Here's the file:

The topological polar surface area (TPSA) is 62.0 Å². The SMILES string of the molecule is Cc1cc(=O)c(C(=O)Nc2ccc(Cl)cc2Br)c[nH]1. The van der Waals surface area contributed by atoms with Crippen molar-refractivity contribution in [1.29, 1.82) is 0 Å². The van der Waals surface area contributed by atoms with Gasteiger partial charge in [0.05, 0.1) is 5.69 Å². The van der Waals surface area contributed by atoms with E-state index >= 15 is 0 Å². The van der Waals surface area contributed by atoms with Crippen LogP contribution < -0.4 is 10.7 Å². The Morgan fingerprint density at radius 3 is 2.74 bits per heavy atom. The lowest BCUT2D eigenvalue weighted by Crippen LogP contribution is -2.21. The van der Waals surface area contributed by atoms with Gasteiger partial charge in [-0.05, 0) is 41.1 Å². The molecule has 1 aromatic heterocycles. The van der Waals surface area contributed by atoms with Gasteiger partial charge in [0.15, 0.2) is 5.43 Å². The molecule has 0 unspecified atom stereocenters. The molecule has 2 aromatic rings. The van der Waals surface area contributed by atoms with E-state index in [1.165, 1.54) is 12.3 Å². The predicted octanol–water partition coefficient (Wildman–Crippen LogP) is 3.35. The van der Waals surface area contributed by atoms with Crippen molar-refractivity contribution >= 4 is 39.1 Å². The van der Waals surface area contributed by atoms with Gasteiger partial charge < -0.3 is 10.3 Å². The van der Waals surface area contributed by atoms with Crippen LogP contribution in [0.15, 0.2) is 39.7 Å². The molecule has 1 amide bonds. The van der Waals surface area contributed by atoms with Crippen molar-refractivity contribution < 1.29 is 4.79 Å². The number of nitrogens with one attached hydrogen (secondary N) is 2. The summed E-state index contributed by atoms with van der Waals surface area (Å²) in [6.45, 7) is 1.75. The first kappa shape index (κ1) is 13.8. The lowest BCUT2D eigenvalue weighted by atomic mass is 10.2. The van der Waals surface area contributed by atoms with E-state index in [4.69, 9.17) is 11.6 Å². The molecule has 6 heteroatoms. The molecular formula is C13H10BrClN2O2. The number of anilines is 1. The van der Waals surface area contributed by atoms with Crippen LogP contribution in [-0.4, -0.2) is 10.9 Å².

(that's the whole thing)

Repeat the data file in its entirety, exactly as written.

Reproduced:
The topological polar surface area (TPSA) is 62.0 Å². The SMILES string of the molecule is Cc1cc(=O)c(C(=O)Nc2ccc(Cl)cc2Br)c[nH]1. The van der Waals surface area contributed by atoms with Crippen molar-refractivity contribution in [1.29, 1.82) is 0 Å². The van der Waals surface area contributed by atoms with Gasteiger partial charge in [0.05, 0.1) is 5.69 Å². The van der Waals surface area contributed by atoms with E-state index >= 15 is 0 Å². The van der Waals surface area contributed by atoms with Crippen LogP contribution < -0.4 is 10.7 Å². The Morgan fingerprint density at radius 3 is 2.74 bits per heavy atom. The lowest BCUT2D eigenvalue weighted by Crippen LogP contribution is -2.21. The van der Waals surface area contributed by atoms with Gasteiger partial charge in [-0.05, 0) is 41.1 Å². The molecule has 1 aromatic heterocycles. The van der Waals surface area contributed by atoms with Gasteiger partial charge in [0.15, 0.2) is 5.43 Å². The molecule has 0 unspecified atom stereocenters. The molecule has 2 aromatic rings. The van der Waals surface area contributed by atoms with E-state index in [1.165, 1.54) is 12.3 Å². The predicted octanol–water partition coefficient (Wildman–Crippen LogP) is 3.35. The van der Waals surface area contributed by atoms with Crippen molar-refractivity contribution >= 4 is 39.1 Å². The van der Waals surface area contributed by atoms with Gasteiger partial charge < -0.3 is 10.3 Å². The van der Waals surface area contributed by atoms with Crippen LogP contribution in [0.15, 0.2) is 39.7 Å². The molecule has 1 amide bonds. The van der Waals surface area contributed by atoms with Crippen molar-refractivity contribution < 1.29 is 4.79 Å². The number of nitrogens with one attached hydrogen (secondary N) is 2. The summed E-state index contributed by atoms with van der Waals surface area (Å²) in [6.45, 7) is 1.75. The first kappa shape index (κ1) is 13.8. The lowest BCUT2D eigenvalue weighted by atomic mass is 10.2. The van der Waals surface area contributed by atoms with E-state index in [4.69, 9.17) is 11.6 Å². The molecule has 6 heteroatoms. The molecular formula is C13H10BrClN2O2. The number of anilines is 1. The van der Waals surface area contributed by atoms with Crippen LogP contribution in [-0.4, -0.2) is 10.9 Å².